B: Yeah you were in your head for like a week.

    A: Yeah so you remember. Anyway the article mentioned a few others too which I don’t recall. The gist of it was – um how do I put this – to encourage audience members, specifically white audience members, to reflect on their position within the racial hierarchy and – wait for it – to admonish these same white people for their laughter, for their “uncritical enjoyment” of difficult themes presented in an entertaining fashion. I mean I don’t think they used those words, but you get the idea. It had that academic-y sounding language: “Perpetuating systems of injustice,” you know. Obviously this is just my takeaway…

    B: okaaaay….

    A: I mean I shouldn’t say that the writer was implying that these works should not be enjoyed. Um.. it’s more, the implication was that these works should only be enjoyed by white audience members in a veeeeerrry specific way, a sanctioned socially-correct way. And of course it was larded with the usual uh… self-flagellation about the writer’s own privilege. It’s just so cringey and pious.

    B: Wait, remind me again what the shows –

    A: Right! Well the one about the conservative Catholics – Heroes of the Fourth Turning! That’s it! I remember now because the “Fourth Turning” was some sort of crackpot idea espoused by the far right related to cosmological “ages” or generations, and Steve Bannon is in the mix somehow –

    B: Hazzah!

    A: Hehe, anyway the suggestion was, by the article I mean, uh.. was that the “funny,” more human parts of the play were problematic because these Trump-supporters are evil, and that laughing and or enjoying these parts made certain audience members – of the white variety –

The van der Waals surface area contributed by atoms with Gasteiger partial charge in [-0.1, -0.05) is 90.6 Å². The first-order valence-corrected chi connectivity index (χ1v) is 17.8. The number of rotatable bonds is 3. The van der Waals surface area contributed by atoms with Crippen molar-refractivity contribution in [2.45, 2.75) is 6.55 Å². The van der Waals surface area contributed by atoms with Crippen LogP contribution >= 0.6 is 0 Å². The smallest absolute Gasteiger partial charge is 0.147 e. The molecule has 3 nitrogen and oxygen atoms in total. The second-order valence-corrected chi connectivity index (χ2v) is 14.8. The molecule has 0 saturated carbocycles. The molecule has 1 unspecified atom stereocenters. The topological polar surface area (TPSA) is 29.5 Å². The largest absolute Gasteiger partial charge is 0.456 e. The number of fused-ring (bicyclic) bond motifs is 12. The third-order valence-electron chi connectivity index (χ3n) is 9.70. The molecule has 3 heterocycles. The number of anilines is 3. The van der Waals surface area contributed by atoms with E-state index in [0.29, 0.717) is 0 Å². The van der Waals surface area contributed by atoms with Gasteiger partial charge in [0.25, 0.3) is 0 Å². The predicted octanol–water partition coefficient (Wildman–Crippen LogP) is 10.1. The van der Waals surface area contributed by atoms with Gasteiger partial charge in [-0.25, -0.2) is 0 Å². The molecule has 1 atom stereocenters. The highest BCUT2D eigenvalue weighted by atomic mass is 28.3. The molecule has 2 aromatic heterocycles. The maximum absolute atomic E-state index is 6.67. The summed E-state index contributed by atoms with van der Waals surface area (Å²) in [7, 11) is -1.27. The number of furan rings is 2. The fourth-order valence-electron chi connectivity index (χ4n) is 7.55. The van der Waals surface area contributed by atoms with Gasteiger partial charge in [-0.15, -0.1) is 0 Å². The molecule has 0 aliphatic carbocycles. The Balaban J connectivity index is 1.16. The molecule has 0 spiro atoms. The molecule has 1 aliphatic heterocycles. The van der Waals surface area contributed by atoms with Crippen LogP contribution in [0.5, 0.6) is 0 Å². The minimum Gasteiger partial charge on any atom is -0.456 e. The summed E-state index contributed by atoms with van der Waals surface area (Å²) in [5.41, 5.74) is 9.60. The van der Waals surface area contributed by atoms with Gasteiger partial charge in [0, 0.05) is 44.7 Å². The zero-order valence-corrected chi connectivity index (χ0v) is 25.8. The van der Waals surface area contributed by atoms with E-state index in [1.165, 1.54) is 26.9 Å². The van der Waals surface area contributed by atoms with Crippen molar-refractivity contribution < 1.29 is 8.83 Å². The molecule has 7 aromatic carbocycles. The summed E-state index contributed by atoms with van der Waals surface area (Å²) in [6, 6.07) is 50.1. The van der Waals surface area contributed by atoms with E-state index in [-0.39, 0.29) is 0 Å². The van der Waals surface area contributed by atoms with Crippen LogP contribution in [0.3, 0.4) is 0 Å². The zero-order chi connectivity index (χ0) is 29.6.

B: uh huh…

    A: …Somehow complicit in systems of oppression (does air-quotes). Can I just say how annoying and tedious this type of language is.

    B: And this annoys you because… ?

    A: Well, aside from the entirely-divorced-from-reality-jargon, it’s the uh… well I’m still trying to figure that part out. Like, why am I so annoyed? Further down the article, they talk about how theatre is overwhelmingly made by white people and that audience members are overwhelmingly white and affluent, which is true, but they also say – I would dispute this, and I think you would too, as an artist – or rather they deduce from the first two observations, that theatre is made FOR white people.

    B: I don’t know that I’d agree with tha –

    A: Exactly! Like don’t you think that all artists aspire to something like a universalism. Now the question of whose works get to carry that mantle is a separate issue, but you know what I mean.

    B: So that’s what –

    A: Mmmm, I don’t even think that’s it. Can I just say? This probably isn’t work-appropriate.

    B: Not sure that’s ever stopped you…

    A: Have you noticed recently, I would say in the last… oh I don’t know, five years or so, and you would be better positioned to tell me if this observation is correct, as a… well fuck it, as a white person I mean, I’m not even sure how to articu –
    B: Huh?… okay now you have to –

    A: Am I crazy? Or… um… are white people being encouraged by other white people – I should say liberal or left-leaning white people, or by the culture in general? – to constantly examine their own privilege? Like to carry around with them a hyper-awareness of their position within a society that for better or worse still has racism, and inequality? Or like within a hierarchy that positions them at the top. And that the way to dismantle this is to be constantly thinking about this all their inter –

    B: I would say there’s definitely some of…

    A: Well what do you think about this? Do you think this is healthy? Do you think this is actually how we’re going to overcome inequities? Do you think white people getting into their heads about how their skin colour gets to be “default” while condescendingly welcoming disadvantaged minorities – uh, do you think that’s the solution? That it’s helping? That the solution to real inequalities resides in our hearts? That if only we could increase “awareness?” Isn’t all this just more land acknowledgment bull – uh, performativity? I feel like I’ve seen this movie –

    B: Tell me how you really feel.